By the second half of the sword was getting out about the new Islamic feminism through the publications of scholars, writers, and journalists which quickly circulated through the Internet. In 2005 the first International Conference on Islamic Feminism convened in Barcelona by the Junta Islamica of Catalonia, with Abdennur Prado the lead organizer, put Islamic feminism on the wider map. Not only was this the first international conference focusing on Islamic feminism but it was organized by religiously identified feminist Muslims, mainly Spanish converts, who brought together
Muslim secular and Islamic feminists and women of other religions, along with some men, from Africa, Asia, Europe, and the Americas. Prado explained that the organizers wanted Islamic feminism to be visualized as a whole The Barcelona conference was a powerful demonstration of the collapse of the East/West dichotomy that the Washington conference had shown to be dissolving. Islamic feminism as a theory Ce site utilise des cookies et vous donne le contrôle sur ceux que vous souhaitez activer
✓ Tout accepter
✗ Tout refuser
Politique de confidentialité

م 8:24 2022/ 11/ An historical Overview of Conferences on Islamic Feminism : Circulations and New Challenges
including the imperative of implementation was illustrated by the combination of scholars and activists on the panels and in the audience. The lively engagement of the audience signaled the wider outreach that conferences can achieve.
Although I followed events closely I did not attend the first Barcelona conference but participated in the next two in 2006 and 2008. (A fourth conference is scheduled for
October 2010 in Madrid) The focus of the second conference was on the shar‘iah and the reform of family laws steeped in patriarchal readings of Islam. The third conference focused on Muslim women and globalization. It examined the double oppression of women ensuing from economic neglect or exploitation and from religious fundamentalism. The conference also examined relationships between Islamic feminism and other feminisms, affirming that broader feminist alliances are necessary to reach goals. It also affirmed the importance of maintaining specificity within diversity. The openness set by the Barcelona conferences should not be underestimated especially in light of the more current trends toward exclusivity being manifested from within the circles of Islamic feminism. In 2006, the same year the first Barcelona conference convened, the French association, Islam et Laicite with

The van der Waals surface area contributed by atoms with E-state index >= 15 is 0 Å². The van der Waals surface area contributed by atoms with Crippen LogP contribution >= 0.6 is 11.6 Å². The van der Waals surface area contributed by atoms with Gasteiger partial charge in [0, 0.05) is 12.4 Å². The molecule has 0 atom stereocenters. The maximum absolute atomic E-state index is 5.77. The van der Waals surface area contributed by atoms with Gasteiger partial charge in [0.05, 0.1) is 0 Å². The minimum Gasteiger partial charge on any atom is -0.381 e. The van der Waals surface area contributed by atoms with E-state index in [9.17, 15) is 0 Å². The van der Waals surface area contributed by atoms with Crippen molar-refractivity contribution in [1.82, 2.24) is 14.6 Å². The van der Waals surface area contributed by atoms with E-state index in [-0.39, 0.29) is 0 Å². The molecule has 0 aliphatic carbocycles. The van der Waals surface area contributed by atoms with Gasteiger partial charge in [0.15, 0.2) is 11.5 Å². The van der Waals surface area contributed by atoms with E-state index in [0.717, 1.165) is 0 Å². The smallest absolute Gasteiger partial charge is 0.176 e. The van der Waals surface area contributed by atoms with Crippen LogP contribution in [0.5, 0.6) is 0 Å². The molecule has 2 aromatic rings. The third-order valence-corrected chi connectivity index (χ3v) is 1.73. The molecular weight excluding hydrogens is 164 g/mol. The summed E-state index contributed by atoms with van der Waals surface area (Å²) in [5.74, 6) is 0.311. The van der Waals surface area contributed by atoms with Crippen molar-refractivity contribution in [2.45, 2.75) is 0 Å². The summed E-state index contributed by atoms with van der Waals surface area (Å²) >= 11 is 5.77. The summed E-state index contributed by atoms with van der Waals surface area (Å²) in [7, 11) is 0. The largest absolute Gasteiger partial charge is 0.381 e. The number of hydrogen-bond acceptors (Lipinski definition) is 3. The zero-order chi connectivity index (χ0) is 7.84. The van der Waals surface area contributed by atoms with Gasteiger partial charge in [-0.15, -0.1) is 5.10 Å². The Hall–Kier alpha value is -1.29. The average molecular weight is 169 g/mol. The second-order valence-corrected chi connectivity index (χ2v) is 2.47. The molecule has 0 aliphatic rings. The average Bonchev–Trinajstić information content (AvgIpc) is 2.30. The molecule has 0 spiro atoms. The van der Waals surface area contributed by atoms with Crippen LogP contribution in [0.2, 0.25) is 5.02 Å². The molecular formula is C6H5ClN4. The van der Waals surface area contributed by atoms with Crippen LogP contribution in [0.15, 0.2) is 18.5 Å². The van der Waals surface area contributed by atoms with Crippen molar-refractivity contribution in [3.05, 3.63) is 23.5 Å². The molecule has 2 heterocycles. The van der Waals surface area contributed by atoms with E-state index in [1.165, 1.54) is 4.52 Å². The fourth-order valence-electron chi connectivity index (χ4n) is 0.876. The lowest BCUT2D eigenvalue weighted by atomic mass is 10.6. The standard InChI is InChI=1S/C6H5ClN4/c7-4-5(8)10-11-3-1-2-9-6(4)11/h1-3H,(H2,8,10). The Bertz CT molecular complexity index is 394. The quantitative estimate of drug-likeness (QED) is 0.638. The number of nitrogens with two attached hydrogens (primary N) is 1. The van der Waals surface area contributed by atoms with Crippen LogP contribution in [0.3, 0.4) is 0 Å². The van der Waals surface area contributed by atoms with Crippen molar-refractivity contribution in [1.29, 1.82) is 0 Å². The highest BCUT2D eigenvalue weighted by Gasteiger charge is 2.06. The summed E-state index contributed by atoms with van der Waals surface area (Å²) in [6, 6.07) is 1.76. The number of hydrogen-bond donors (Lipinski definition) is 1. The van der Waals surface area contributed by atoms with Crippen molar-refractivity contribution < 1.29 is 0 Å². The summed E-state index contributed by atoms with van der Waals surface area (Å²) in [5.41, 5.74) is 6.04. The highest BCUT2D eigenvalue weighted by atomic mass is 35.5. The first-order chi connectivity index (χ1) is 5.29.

UNESCO sponsored an international colloquium asking, What is Islamic Feminism
Many remarked that this conference was significant for providing a public space,
seldom available in France for Muslims to speak out for themselves on questions relating to women, gender, and Islam. One of the intended goals was to enlighten the wider public fed on negative stories of Islam and Muslims, especially relating to women.
In 2009 the Malaysian Sisters in Islam in Kuala Lumpur hosted the Global
Conference for Equality and Justice in the Muslim Family gathering a massive number of scholars and activists from around the world. The purpose of this conference was to launch the Musawah (equality) movement which focuses on the reform of fiqh-backed family laws. It pointed to the progress made in Morocco with the 2005 revision of the

Download 252.75 Kb.

Share with your friends:
1   2   3   4

The database is protected by copyright © 2023
send message

    Main page